2. Geographic: Factors influencing customer segments based on shared geographic characteristics go beyond location. Geographic segmentation can also feature languages spoken by the consumer as well as their preferred modes of transportation. If a shared characteristic of your customers is that they travel by plane several times a month, you may want to advertise in in-flight magazines or on hotel and travel websites.
  3. Psychographic: Compiling insight into your customers’ leisure interests and hobbies, whether they have pets or not, and what they do on the weekends can be useful for customer segmentation. For example, customers who like to potter around in the garden on weekends might respond to an ad selling sunscreen or gardening gloves. 
  4. Technographic: Everyone uses technology, but we don’t always use the same technology, or use a tool or solution for the same purpose. Knowing that your customer uses a smartphone can create a customer segment. But if they indicate they turn their phones off between 9 p.m. and 6 a.m., you won’t want to send a text campaign in that window.
  5. Behavioral: This method segments customers based on how they have acted in the past. Amazon is a great example of marketers using behavioral customer segmentation. How often have you logged in to your Amazon account only to be asked if you’d like to buy a product again?
  6. Needs-based: Needs-based segmentation asks the basic question: Does this customer segment need the same features in a product or service? For example, all left-handed tailors need left-handed scissors.

8 Steps to Effective Customer Segmentation

These are the steps you should take when planning an effective customer segmentation analysis:

1. Target Market Selection

The first step toward successful customer segmentation is to identify your target market. You can’t create viable customer segments if you don’t know who your potential customers are and which groups are most likely to be interested in specific offerings. (If you don’t have answers to those questions yet, try market segmentation instead.)

2. Data Collection

You need relevant and accurate data about your customers to create meaningful customer segments. Data can be collected from various sources, including market research, customer service surveys, focus groups, and interviews.

You can also use call tracking software, such as Invoca, to farm valuable first-person data from phone interactions with customers. Hearing the true voice of the customer in phone calls can help you take your customer segmentation models to another level.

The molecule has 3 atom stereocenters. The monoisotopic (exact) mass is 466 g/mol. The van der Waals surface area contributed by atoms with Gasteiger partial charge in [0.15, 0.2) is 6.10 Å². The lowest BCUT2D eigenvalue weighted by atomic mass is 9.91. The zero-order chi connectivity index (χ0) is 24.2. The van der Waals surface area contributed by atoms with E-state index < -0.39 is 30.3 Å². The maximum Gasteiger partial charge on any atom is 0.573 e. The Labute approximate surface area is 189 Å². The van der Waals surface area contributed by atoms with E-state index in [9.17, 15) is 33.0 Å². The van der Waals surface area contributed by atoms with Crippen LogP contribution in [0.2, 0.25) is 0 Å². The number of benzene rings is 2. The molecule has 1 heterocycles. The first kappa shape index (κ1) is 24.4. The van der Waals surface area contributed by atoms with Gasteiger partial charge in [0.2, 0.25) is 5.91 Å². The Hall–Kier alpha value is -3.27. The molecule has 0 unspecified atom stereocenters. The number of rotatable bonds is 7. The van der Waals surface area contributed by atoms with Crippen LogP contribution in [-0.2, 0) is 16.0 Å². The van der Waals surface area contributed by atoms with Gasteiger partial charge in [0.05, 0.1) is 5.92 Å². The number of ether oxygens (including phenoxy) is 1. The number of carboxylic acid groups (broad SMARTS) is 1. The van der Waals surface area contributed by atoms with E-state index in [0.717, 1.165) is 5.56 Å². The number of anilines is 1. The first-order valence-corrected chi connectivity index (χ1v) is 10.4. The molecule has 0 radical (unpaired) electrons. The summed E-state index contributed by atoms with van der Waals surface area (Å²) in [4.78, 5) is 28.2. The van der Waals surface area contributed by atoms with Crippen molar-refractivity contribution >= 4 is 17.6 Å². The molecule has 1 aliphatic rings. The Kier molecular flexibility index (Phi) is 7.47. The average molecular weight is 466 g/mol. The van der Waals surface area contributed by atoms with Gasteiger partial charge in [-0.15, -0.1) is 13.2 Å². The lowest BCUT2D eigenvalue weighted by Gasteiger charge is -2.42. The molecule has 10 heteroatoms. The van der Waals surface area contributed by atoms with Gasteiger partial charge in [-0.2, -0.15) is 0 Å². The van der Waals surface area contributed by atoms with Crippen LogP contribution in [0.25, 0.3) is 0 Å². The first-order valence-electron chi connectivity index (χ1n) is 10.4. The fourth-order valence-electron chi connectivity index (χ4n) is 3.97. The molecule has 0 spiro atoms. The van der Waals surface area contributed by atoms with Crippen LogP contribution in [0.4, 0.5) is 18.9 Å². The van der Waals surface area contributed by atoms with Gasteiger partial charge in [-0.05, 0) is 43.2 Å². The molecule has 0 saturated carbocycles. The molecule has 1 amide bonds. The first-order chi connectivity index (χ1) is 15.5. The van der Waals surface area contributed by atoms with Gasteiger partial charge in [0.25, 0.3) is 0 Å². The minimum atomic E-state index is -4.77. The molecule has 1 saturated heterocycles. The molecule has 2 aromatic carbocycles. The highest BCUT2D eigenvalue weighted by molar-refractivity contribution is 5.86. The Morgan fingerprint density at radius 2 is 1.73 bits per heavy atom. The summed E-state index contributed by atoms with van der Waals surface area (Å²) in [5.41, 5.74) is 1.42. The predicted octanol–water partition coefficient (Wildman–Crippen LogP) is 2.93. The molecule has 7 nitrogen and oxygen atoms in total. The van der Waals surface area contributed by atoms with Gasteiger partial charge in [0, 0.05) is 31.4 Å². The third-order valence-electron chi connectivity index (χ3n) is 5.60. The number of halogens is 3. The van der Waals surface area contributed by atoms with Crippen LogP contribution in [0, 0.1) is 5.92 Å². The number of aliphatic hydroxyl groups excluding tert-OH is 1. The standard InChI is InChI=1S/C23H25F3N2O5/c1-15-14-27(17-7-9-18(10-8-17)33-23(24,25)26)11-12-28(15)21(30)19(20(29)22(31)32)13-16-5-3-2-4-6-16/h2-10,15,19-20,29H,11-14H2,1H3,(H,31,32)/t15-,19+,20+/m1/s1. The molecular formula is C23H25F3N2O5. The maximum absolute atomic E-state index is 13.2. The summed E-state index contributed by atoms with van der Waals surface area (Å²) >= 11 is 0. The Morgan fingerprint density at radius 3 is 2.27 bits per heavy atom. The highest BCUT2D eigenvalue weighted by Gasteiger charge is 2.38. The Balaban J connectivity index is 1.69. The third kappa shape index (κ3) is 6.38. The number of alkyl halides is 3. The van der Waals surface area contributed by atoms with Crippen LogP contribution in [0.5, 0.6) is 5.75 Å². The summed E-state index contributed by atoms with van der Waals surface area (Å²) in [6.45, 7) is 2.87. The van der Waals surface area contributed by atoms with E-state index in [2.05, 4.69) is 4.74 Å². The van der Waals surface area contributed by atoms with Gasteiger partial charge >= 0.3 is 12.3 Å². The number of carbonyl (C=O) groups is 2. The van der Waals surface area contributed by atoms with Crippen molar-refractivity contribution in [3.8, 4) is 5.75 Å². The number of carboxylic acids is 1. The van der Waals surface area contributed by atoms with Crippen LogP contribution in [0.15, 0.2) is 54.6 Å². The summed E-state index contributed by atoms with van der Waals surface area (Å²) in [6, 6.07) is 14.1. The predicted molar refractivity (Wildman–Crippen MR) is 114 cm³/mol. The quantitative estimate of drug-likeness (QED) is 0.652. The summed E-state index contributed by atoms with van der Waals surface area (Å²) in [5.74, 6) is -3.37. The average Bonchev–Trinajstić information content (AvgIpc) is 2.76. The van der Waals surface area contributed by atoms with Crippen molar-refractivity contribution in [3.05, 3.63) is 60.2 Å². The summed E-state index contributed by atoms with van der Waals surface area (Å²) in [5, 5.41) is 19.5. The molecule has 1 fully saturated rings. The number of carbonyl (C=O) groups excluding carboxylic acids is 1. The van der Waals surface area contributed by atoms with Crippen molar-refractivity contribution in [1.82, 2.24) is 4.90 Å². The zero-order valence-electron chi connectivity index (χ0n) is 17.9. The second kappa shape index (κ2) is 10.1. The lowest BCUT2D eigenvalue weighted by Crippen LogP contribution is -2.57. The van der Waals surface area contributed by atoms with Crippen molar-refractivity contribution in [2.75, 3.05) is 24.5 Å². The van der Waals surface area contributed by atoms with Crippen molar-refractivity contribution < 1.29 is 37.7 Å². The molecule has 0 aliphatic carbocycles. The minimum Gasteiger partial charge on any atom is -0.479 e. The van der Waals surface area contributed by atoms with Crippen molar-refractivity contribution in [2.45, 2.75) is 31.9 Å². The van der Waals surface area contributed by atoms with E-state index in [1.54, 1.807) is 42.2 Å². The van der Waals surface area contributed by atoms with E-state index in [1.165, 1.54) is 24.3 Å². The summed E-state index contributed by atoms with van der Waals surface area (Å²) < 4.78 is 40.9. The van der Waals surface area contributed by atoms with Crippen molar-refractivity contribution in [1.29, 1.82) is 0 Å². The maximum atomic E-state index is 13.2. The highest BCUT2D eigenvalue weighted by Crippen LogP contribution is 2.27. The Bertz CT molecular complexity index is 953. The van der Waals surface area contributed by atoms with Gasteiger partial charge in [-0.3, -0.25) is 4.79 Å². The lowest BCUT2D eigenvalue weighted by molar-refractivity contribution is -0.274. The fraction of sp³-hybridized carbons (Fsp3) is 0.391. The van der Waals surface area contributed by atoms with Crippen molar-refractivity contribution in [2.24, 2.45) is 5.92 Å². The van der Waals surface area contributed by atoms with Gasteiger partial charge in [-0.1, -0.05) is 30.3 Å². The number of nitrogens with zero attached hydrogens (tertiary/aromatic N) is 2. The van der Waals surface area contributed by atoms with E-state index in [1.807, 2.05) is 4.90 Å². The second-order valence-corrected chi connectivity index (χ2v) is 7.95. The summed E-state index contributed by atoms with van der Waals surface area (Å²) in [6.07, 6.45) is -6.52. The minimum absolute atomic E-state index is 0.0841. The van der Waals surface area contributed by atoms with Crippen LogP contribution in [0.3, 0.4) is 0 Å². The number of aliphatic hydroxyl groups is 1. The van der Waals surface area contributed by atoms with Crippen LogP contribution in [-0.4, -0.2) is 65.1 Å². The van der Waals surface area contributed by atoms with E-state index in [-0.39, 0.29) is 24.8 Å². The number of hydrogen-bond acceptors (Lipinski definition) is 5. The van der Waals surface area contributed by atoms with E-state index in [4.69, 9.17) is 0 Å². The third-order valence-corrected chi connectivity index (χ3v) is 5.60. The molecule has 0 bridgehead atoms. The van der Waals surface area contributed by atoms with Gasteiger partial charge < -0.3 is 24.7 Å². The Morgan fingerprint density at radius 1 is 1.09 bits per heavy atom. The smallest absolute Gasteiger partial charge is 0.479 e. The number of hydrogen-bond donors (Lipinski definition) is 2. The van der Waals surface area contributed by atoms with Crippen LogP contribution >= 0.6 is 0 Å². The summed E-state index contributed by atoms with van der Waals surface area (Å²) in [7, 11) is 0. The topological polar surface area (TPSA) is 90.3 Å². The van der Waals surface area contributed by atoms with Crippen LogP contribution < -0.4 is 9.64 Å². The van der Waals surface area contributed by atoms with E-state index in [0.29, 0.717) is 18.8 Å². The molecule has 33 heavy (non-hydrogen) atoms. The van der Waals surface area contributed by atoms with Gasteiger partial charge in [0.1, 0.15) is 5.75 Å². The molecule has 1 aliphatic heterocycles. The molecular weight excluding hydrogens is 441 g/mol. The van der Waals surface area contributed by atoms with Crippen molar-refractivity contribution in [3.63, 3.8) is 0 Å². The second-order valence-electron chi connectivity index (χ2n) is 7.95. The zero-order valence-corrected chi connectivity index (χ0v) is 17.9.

3. Data Analysis

Analysis of the data you’ve collected from sources like surveys, interviews, and call tracking can reveal patterns and insights that will allow you to refine your customer segments. Data analysis is a time-consuming task, but technology is easing the process.

For example, Invoca’s conversation intelligence software uses AI and machine learning to group and analyze large amounts of phone call data at scale. It can detect patterns and identify signals in the data relevant to buyer intent, buyer behavior, and other shared characteristics that enable effective customer segmentation.

4. Segment Identification

Segment identification is the process of defining a distinct customer segment based on the insights gleaned from the data you’ve gathered through any of the six types of customer segmentation listed earlier, like demographic and needs-based segmentation. 

When MetLife analyzed its customer base, its marketers identified five distinct segments which they named — Young Achievers, Concerned Moms, Financially Mature, Ho Hum, and Solo Content.

5. Customer Persona Creation

After identifying the five segments, MetLife’s marketers then set about creating a detailed buyer persona for each customer segment to understand their buyer motivations, needs, and preferences. The buyer persona for the intriguingly named Ho Hum, for example, was a risk-averse middle-aged woman who was not a primary decision-maker in the household and wasn’t likely to buy insurance. 

Creating customer personas involves developing detailed profiles of each segment to humanize and understand their motivations, needs, and preferences.

6. Unique Campaign Design

Once you have clearly defined each buyer persona and narrowed down your commitment to the segments most likely to make a purchase or some other desired action, you can now reach out! 

Use the insight you’ve gained about your various customer sets to create personalized campaigns and tailored strategies and messages that are likely to resonate with each target segment based on their characteristics, interests, and preferences.

7. Validation and Refinement